> authorization request and access token request so that clients and servers
> can interop. ****
>
> ** **
> On Mon, Jul 29, 2013 at 9:07 AM, Nat Sakimura <sakimura at gmail.com> wrote:
>
> ****
>
> Hi Brian,****
>  ****
> inline: ****
> ** **
> 2013/7/29 Brian Campbell <bcampbell at pingidentity.com>
>
> ****
>
> IMHO, invalid_grant is the proper error response code, not invalid_client.
> ****
>
>  ****
> I have thought a bit about that when I was writing it down. ****
> invalid_grant is concerned about the token which has been previously
> issued. ****
> invalid_client is concerned about the client authentication. ****
> In the initial path, I had it as invalid_grant, then, I thought - well, it
> is the client ****
> authentication that is failing when the client has provided invalid tcs. *
> ***
> The code is correct. It is the client authentication which is going wrong,
> is it not?****
>  ****
>
>
> Along the same lines, I'd like to see it named something more like
> "message correlation id" rather than anything involving client secret.****
>
>  ****
> The name "message correlation identifier" does not convey the nature of
> the parameter, which is the high entropy credential for the client. Just
> for the sake of the correlation, it does not have to have a high entropy.
> Thus, I have chosen the name. ****
>  ****
>
>  ****
> This is a general OAuth problem and I believe the solution should be
> general too. Thus, at least the base definition of the parameter(s) should
> not require discovery or rely on any of the Connect documents.****
>
>  ****
> OAuth generally does not need discovery. However, this spec really needs
> it, at least in one form or another. ****
> I have thought of making a new file but then that would amount to having
> the client hit those discovery endpoints twice. ****
> I did not want the duplicate situation that resulted in the dynamic client
> registration. That's why I am referring OpenID Connect. ****
> OpenID Connect originated the Discovery and Registration. On the hind
> site, even registration should have been referring OpenID Connect documents
> instead of duplicating. At least, that's how academic papers work :-)****
>  ****
> Another idea is to have the metadata come back in the token response. ****
> I actually prefer this. It increases the server traffic a bit, though. ***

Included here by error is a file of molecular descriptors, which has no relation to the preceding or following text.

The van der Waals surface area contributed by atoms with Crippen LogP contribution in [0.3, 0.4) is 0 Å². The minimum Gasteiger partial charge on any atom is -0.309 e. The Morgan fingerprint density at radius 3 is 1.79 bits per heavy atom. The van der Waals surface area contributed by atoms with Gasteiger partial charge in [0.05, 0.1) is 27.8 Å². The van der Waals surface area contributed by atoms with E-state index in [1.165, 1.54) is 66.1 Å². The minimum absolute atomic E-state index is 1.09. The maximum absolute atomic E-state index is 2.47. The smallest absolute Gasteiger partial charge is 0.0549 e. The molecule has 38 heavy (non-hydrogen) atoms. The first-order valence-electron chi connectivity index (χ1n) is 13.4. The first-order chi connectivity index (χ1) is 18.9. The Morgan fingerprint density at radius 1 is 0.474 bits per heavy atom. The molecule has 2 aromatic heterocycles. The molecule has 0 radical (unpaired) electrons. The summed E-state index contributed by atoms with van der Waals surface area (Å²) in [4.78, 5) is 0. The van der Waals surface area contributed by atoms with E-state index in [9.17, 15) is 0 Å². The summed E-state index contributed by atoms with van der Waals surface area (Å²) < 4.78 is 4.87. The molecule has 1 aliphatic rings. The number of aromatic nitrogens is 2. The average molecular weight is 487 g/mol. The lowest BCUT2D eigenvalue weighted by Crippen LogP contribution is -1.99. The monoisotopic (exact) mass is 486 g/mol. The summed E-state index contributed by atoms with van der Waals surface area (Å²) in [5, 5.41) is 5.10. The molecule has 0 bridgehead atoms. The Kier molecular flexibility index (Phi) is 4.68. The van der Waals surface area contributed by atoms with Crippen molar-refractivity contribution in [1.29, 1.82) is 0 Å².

> *
>  ****
> The way it works is this. ****
> Instead of doing the discovery and caching it at the client, the client
> finds the server capability from the token endpoint reference. For this,
> the server includes something like: ****
>  ****
> "meta": {****
>    "tcs_supported":true;****
> }****
>  ****
> You guys know that I like this idea because then I would have a stub to
> put link relationship there as well. ****
> Do you like the idea? If so, I can update the draft in this manner. ****
> Well, perhaps I should anyways. ****
>  ****
> Thanks for pointing out. ****
>  ****
> Best, ****
>  ****
> Nat****
>  ****
>  ****
>  ****
>
>  ****
>
> ** **
> On Sun, Jul 28, 2013 at 9:39 PM, Nat Sakimura <sakimura at gmail.com> wrote:*
> ***
>
> As some of you knows, passing the code securely to a native app on iOS
> platform is next to impossible. Malicious application may register the same
> custom scheme as the victim application and hope to obtain the code, whose
> success rate is rather high. ****
>  ****
> We have discussed about it during the OpenID Conenct Meeting at IETF 87
> today, and I have captured the discussion in the form of I-D. It is pretty
> short and hopefully easy to read. ****
>  ****
> You can find it at: ****
>  ****
> https://bitbucket.org/Nat/drafts/src/****
>  ****
> Comments are welcome. ****
>  ****
> --
> Nat Sakimura (=nat)****
> Chairman, OpenID Foundation
> http://nat.sakimura.org/
> @_nat_en****
>
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>
>
> ****
>  ****
> --
> Nat Sakimura (=nat)****
> Chairman, OpenID Foundation
> http://nat.sakimura.org/
> @_nat_en****
>
>
>
> ****
>  ****
> --
> Nat Sakimura (=nat)****
> Chairman, OpenID Foundation
> http://nat.sakimura.org/
> @_nat_en****
>
>
>
> ****
>  ****
> --
> Nat Sakimura (=nat)****
> Chairman, OpenID Foundation
> http://nat.sakimura.org/
> @_nat_en****
>
>
>
> ****
>  ****
> --
> Nat Sakimura (=nat)****
> Chairman, OpenID Foundation
> http://nat.sakimura.org/
> @_nat_en****
> ** **
>
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-- 
Nat Sakimura (=nat)
Chairman, OpenID Foundation
http://nat.sakimura.org/
@_nat_en